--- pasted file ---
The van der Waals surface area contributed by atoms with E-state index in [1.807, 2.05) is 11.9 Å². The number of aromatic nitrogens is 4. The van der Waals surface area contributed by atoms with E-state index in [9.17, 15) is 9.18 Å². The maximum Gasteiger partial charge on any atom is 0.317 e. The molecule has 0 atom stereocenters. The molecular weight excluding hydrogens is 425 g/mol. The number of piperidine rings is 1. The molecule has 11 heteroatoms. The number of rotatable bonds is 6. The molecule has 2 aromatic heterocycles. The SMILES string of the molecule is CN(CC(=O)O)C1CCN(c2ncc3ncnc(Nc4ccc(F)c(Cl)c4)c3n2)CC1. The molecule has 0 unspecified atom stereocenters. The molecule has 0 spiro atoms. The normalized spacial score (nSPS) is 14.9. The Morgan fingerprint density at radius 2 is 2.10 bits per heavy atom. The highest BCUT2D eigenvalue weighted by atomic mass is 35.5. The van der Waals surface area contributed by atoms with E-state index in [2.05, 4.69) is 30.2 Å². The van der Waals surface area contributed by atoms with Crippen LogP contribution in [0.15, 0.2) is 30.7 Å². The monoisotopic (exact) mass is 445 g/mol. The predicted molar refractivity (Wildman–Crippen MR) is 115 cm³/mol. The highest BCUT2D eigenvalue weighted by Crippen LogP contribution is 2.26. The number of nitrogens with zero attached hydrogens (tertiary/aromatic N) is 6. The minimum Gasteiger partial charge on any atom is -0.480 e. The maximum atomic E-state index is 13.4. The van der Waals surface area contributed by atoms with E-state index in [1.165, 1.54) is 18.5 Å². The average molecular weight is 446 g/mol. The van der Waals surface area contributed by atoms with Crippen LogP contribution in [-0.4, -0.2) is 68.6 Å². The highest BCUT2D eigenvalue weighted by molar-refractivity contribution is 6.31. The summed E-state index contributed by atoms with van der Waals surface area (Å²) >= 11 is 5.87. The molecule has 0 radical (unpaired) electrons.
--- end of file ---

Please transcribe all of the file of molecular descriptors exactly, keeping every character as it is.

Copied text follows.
The van der Waals surface area contributed by atoms with E-state index in [1.807, 2.05) is 11.9 Å². The number of aromatic nitrogens is 4. The van der Waals surface area contributed by atoms with E-state index in [9.17, 15) is 9.18 Å². The maximum Gasteiger partial charge on any atom is 0.317 e. The molecule has 0 atom stereocenters. The molecular weight excluding hydrogens is 425 g/mol. The number of piperidine rings is 1. The molecule has 11 heteroatoms. The number of rotatable bonds is 6. The molecule has 2 aromatic heterocycles. The SMILES string of the molecule is CN(CC(=O)O)C1CCN(c2ncc3ncnc(Nc4ccc(F)c(Cl)c4)c3n2)CC1. The molecule has 0 unspecified atom stereocenters. The molecule has 0 spiro atoms. The normalized spacial score (nSPS) is 14.9. The Morgan fingerprint density at radius 2 is 2.10 bits per heavy atom. The highest BCUT2D eigenvalue weighted by atomic mass is 35.5. The van der Waals surface area contributed by atoms with E-state index in [2.05, 4.69) is 30.2 Å². The van der Waals surface area contributed by atoms with Crippen LogP contribution in [0.15, 0.2) is 30.7 Å². The monoisotopic (exact) mass is 445 g/mol. The predicted molar refractivity (Wildman–Crippen MR) is 115 cm³/mol. The highest BCUT2D eigenvalue weighted by Crippen LogP contribution is 2.26. The number of nitrogens with zero attached hydrogens (tertiary/aromatic N) is 6. The minimum Gasteiger partial charge on any atom is -0.480 e. The maximum atomic E-state index is 13.4. The van der Waals surface area contributed by atoms with E-state index in [1.165, 1.54) is 18.5 Å². The average molecular weight is 446 g/mol. The van der Waals surface area contributed by atoms with Crippen LogP contribution in [-0.4, -0.2) is 68.6 Å². The highest BCUT2D eigenvalue weighted by molar-refractivity contribution is 6.31. The summed E-state index contributed by atoms with van der Waals surface area (Å²) >= 11 is 5.87. The molecule has 0 radical (unpaired) electrons.